Either way, “Developments in Syria appear to be forcing Erdogan’s hand,” noted human rights lawyer Erdal Dogan. The Turkish leader “has few friends left so he is reaching out to the West again to hedge his bets,” Dogan told Al-Monitor.
Faruk Kaymakci, Turkey’s deputy foreign minister, was in Brussels today to meet EU officials. “He can use the #GeziTrial acquittal as a piece of good news,” tweeted Marc Pierini, a former EU ambassador to Ankara.
Another critical hearing is set for tomorrow — of 11 human rights activists who face sentences of up to 15 years for their supposed role in the abortive putsch. “Ankara will need to show that this is a trend, not a one-off,” Pierini observed.
Russia’s Vladimir Putin is snubbing Erdogan’s demands for a cease-fire in Syria’s Idlib, where Russian-backed regime forces are pursuing their offensive against Hayat Tahrir al-Sham and fellow jihadis. The violence has sent hundreds of thousands of civilians to Turkey’s border. The presence of more than 3.5 million Syrians already sheltering in Turkey has sapped Erdogan’s poll numbers and further arrivals could spell big trouble as his former allies Ahmet Davutoglu and Ali Babacan launch rival parties on the center right, where most of Erdogan’s support lies.
A Turkish delegation led by another deputy foreign minister, Sedat Onal, was poised to hold a second day of meetings with Russian counterparts in Moscow tomorrow to continue thorny talks on Idlib.
Erdogan has set an end-of-February deadline for regime forces to pull back from territory they captured in recent weeks, including around the strategic M4 and M5 highways connecting Damascus with the major cities in the country. Erdogan has hinted Turkey will attack should they fail to do so, placing Ankara directly at odds with Moscow.
Omer Celik, a spokesman for Erdogan’s ruling Justice and Development Party, renewed the threat today, suggesting that the talks in Moscow were not going as hoped. “Turkey has made the necessary preparations in northwestern Syria and told Russian counterparts it was determined to push the [Syrian President] Bashar al-Assad regime to previous boundaries,” Celik said.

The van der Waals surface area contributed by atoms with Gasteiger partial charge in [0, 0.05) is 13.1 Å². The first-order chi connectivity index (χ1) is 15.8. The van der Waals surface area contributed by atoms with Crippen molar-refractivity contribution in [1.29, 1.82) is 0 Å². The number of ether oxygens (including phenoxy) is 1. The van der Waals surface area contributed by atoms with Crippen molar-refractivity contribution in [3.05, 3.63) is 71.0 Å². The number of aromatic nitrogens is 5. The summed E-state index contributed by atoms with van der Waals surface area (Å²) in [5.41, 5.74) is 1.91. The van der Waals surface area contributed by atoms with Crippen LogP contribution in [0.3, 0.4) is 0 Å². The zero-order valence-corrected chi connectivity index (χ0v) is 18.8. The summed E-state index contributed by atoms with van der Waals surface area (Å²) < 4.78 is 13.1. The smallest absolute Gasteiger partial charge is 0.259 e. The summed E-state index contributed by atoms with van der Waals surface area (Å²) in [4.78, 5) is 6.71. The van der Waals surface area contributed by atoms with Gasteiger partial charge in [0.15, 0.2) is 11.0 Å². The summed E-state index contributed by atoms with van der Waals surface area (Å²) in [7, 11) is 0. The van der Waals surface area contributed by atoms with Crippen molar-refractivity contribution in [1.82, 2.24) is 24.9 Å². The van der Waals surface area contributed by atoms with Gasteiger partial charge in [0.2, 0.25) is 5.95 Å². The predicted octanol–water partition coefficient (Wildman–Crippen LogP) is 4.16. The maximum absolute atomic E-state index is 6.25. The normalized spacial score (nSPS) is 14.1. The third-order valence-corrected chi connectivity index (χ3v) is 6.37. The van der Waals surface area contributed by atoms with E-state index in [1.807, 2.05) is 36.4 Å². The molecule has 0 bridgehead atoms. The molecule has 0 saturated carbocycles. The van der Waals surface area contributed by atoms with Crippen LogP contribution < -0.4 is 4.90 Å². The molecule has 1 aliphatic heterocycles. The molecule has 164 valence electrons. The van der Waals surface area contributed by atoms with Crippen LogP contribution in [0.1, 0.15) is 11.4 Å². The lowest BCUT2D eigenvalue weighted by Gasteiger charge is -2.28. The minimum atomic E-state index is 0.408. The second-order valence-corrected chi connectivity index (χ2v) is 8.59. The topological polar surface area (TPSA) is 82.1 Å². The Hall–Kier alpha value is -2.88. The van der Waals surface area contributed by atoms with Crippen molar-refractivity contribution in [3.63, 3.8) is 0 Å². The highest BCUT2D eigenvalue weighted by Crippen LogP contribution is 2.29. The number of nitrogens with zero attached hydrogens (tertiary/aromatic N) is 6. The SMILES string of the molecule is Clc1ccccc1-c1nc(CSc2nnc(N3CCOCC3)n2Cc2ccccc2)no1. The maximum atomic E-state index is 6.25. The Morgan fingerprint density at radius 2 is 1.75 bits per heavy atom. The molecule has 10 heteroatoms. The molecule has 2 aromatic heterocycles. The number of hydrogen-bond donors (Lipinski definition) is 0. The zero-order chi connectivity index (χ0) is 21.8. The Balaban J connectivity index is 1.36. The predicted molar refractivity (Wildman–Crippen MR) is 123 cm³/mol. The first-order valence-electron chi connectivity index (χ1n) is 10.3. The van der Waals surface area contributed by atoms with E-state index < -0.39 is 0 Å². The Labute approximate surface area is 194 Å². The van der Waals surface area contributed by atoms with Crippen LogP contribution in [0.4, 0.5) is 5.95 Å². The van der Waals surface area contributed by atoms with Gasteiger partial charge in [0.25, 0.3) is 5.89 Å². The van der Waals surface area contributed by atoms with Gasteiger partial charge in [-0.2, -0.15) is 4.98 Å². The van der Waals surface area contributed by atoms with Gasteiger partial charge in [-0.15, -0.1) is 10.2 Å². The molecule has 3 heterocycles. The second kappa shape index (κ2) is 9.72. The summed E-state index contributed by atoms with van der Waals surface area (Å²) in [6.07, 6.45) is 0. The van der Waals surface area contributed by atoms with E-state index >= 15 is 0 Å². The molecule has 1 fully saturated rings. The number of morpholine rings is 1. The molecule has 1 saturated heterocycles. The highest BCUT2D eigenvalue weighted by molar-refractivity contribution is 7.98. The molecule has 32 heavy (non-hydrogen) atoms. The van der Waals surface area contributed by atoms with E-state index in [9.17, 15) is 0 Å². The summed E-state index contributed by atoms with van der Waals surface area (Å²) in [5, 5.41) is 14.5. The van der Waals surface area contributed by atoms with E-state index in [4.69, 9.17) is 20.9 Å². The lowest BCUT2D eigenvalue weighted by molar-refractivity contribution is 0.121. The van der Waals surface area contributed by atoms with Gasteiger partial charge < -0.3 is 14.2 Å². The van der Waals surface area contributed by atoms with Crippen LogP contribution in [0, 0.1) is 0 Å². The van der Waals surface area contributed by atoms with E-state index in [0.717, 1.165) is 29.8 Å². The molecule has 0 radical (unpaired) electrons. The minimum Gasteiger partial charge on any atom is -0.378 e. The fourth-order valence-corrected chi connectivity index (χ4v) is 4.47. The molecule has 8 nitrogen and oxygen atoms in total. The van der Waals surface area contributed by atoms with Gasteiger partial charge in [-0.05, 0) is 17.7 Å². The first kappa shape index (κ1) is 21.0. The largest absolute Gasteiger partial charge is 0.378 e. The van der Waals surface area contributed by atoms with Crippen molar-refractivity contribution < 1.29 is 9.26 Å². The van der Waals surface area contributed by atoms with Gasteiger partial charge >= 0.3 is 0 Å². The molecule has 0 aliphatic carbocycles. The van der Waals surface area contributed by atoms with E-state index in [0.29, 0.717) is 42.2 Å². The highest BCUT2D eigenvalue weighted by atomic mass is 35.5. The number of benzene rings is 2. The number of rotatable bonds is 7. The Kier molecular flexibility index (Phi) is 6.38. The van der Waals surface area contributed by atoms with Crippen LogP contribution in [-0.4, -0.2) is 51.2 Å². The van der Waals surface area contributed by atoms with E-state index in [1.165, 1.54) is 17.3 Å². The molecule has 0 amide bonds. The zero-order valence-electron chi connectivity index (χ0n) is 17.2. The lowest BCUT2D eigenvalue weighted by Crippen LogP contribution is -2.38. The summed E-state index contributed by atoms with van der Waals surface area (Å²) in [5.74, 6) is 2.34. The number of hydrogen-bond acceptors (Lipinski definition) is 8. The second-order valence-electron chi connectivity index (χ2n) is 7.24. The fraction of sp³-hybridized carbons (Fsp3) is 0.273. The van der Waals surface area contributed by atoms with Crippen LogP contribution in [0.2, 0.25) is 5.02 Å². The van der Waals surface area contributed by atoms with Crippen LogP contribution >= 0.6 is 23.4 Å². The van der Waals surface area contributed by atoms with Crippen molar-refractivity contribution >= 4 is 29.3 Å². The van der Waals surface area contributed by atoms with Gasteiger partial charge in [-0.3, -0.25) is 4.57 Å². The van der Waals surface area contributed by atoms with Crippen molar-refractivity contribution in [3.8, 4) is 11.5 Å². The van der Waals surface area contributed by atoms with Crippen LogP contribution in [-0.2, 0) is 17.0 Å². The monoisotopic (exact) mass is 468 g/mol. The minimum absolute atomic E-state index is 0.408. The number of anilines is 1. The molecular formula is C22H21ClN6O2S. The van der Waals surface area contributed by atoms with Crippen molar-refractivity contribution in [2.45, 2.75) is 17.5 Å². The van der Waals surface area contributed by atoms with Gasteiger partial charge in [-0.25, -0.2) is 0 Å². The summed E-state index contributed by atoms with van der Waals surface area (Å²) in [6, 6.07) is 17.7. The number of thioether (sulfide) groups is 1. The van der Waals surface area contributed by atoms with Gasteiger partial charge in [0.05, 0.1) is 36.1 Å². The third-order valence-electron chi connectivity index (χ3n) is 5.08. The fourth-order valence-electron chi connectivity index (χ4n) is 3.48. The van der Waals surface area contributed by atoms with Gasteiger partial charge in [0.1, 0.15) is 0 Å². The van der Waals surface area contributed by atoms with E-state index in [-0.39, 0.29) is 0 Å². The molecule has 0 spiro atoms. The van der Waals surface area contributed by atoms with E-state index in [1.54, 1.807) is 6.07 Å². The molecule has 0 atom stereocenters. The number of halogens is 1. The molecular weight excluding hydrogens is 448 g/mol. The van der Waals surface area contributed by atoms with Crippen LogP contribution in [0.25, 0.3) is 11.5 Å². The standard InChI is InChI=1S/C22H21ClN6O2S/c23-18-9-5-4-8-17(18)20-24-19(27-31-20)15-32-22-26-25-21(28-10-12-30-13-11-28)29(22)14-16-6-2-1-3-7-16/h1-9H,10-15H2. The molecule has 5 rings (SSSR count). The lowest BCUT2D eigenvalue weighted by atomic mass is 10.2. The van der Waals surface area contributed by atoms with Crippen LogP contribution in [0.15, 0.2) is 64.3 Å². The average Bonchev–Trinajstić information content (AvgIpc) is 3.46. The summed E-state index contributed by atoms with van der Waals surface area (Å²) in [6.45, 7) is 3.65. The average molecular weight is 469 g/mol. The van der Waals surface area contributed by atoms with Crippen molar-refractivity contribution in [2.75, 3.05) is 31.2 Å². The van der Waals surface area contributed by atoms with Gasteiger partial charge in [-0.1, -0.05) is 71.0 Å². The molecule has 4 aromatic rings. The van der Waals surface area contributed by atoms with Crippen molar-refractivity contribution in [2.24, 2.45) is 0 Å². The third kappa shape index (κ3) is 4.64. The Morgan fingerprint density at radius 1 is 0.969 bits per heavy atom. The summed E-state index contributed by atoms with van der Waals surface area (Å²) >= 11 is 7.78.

Soon after, presidential spokesman Ibrahim Kalin said Russia’s proposals on Idlib “have so far proved unacceptable to Turkey.”
Erdogan’s informal coalition partner, ultranationalist leader Devlet Bahceli, also took aim at Russia again today, reminding fellow lawmakers in the parliament, “We know Russia from its [historical] designs on the Bosporus strait.”
Bahceli had earlier blamed Moscow for the deaths of 13 Turkish soldiers in two separate regime attacks in Idlib. Russia’s Foreign Ministry riposted that his remarks were incendiary.
Despite the chest thumping, it seems highly dubious that Turkey can translate its threats into action. Neither the United States nor the Europeans want to be dragged into a confrontation with Moscow over Idlib — as it sees things — over a crisis of Ankara’s own making. And Turkey cannot go it alone. Moreover, Erdogan can ill afford the likely economic fallout of another dust-up with Moscow of the kind Turkey suffered after shooting down a Russian plane in 2015. And it's entirely conceivable that Turkey is using Idlib to gain concessions from Russia for a freer hand against the Kurds.